Tuesday, 15 July 2014 | MYT 1:27 AM

Blatter casts doubt on Russia 2018 plans

RIO DE JANEIRO (Reuters) - FIFA president Sepp Blatter threw an unexpected seed of doubt into Russia's preparations for the 2018 World Cup on Monday when he said that FIFA will discuss the possibility of reducing the number of stadiums to be used there in four years time.

Two days after Russian sports minister Vitaly Mutko gave media detailed background about Russia's plans for their World Cup which involves 12 stadiums in 11 cities, Blatter implied that they could be re-examined.

"It's a footballing country but we will have meetings there in September to see if 12 is the right number and even if they could be reduced to 10."

His comments came as a complete surprise to Alexei Sorokin, the chief executive officer of the Russian Organising Committee who told reporters: "This is the first I have heard about it, we know nothing about this."

Blatter, speaking at his final media briefing following Germany’s win over Argentina in Sunday's final, said a FIFA delegation will visit Russia to discuss plans for their finals in September.

Blatter described the Brazil World Cup as "very very special" giving it a mark of 9.25 out of 10 but said he was troubled that it cost in the region of $11 billion (6.44 billion pound)to stage.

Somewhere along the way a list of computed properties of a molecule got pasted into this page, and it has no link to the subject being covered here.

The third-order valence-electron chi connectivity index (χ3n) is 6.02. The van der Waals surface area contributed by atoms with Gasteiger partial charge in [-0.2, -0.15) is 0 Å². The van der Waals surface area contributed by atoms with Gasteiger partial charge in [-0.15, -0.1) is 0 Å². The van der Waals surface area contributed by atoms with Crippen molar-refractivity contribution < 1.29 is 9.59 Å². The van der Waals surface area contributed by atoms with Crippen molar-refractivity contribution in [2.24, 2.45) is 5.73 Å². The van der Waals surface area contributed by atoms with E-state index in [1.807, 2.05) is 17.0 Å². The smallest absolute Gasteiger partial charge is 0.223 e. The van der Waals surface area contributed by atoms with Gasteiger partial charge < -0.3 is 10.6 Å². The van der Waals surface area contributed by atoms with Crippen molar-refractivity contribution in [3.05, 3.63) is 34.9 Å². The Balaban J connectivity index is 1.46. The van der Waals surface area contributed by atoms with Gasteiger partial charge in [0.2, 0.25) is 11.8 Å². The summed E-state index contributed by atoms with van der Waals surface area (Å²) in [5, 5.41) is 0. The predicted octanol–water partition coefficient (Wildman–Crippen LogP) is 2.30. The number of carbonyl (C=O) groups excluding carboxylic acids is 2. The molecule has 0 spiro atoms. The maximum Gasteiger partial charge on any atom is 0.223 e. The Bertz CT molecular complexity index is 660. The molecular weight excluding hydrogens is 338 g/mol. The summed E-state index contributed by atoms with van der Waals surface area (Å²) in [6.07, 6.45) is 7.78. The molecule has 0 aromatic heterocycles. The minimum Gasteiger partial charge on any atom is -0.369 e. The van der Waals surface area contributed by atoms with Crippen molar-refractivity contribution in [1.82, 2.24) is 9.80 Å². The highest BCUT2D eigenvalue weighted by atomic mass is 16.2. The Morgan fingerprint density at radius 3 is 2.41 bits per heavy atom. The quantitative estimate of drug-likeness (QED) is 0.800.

"It’s obvious the World Cup has taken such a dimension that the organisation is a hard work for the organising country and also for the FIFA," he said.

"FIFA is looking at 2018 now and we are in discussions on what is the ideal number for the organisation and to keep it in such a manner that it’s feasible, reasonable and controllable.

"We are not going to be in a situation as is the case of one, two or even three stadiums in South Africa where it is a problem of what you do with these stadiums," Blatter said.

Russia president Vladimir Putin was in Rio for Sunday's World Cup final and held talks with Blatter while he was in the Brazil capital.

Mutko told reporters on Saturday that the country had allocated $20 billion - $9 billion more than Brazil - to staging the tournament.

(Editing by Ed Osmond)


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